Recently, you and your spouse separated to give yourselves time to work out your marital issues and figure out if you can move forward together. Does separation always lead to divorce?
Psychology Today examines the thought processes leading to separation and the common aftermath of “taking a break.” Get an idea of what you may encounter in the weeks and months ahead regarding the future of your marriage.
Simmering in the background
Clinical experience shows that when one spouse announces a desire to separate, marital issues stewed in the background for some time. The announcing spouse may already have an apartment set up before breaking the news, possibly even have sat down with a legal representative to discuss divorce.
The time and thought that went into deciding to separate may be the same time and thought needed to remain in the marriage. The spouse on the receiving end of the news may have little choice but to give the other spouse time and space to make a final decision.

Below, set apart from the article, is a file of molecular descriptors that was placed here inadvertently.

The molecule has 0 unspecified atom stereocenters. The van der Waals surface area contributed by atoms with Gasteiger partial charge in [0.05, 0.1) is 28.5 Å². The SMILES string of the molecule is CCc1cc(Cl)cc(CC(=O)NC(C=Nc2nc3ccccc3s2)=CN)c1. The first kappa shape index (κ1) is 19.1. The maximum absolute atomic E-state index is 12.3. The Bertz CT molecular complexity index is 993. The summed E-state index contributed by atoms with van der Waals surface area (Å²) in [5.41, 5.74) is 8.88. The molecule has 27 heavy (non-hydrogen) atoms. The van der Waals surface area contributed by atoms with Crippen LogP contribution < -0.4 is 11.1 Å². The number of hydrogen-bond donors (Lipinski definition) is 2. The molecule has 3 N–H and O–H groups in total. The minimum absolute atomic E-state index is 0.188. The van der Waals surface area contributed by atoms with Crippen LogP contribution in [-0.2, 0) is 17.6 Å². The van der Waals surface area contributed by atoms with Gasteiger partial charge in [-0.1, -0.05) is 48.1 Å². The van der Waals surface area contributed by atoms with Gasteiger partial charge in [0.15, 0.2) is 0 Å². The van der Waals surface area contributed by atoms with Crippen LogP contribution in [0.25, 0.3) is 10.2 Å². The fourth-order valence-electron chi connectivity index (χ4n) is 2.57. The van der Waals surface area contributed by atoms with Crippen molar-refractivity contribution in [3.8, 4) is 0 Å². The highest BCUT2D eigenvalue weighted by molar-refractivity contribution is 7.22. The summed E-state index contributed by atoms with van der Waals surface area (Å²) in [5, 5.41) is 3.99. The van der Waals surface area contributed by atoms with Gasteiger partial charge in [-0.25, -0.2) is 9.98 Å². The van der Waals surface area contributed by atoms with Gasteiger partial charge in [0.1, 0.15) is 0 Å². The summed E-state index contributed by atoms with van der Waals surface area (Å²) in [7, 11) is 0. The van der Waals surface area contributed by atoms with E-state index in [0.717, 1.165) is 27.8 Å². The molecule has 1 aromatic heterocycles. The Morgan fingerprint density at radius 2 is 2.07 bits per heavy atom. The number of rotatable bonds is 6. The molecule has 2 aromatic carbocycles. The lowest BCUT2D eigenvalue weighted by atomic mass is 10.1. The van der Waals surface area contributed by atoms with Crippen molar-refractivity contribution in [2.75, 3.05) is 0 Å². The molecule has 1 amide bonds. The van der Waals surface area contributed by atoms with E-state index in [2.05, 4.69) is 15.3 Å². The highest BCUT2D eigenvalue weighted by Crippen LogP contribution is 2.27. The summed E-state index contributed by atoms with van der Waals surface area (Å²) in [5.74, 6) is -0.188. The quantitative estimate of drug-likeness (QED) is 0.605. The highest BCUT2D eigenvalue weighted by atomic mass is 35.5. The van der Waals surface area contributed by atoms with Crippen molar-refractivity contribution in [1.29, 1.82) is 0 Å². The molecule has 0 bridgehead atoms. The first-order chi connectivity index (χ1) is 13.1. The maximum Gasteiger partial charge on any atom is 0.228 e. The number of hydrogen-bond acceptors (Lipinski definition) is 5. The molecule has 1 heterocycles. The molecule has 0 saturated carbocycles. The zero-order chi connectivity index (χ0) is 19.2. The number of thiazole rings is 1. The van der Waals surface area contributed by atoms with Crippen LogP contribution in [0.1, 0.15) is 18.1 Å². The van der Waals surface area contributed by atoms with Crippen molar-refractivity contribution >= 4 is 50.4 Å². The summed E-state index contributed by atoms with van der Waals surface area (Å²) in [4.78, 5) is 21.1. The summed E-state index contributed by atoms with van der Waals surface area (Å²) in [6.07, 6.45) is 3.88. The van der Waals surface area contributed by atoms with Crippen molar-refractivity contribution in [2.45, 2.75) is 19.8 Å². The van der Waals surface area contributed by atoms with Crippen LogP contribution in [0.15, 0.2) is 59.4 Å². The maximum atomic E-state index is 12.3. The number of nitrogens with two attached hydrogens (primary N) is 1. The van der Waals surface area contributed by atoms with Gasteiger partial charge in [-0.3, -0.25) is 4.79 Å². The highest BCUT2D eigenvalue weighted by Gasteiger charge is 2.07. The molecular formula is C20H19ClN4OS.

Focusing on marital issues
The spouse who wants to separate may feel that the marriage worsened over the months to an unbearable degree. The reason for this may be that common marriage vexations and issues sharpened in sensitivity. A problem or irritation that a spouse could once brush off became an ever-present frustration. The partner who desires a separation may overlook good things about the relationship and fixate on what does not work.
Reflecting on the marriage
During a separation, both spouses should not only focus on themselves and each other but also the marriage. They must decide what they need from themselves, each other and their relationship at this stage of their shared and separate lives.
Separation does not always lead to divorce. Use your time apart wisely for your good and the good of your spouse.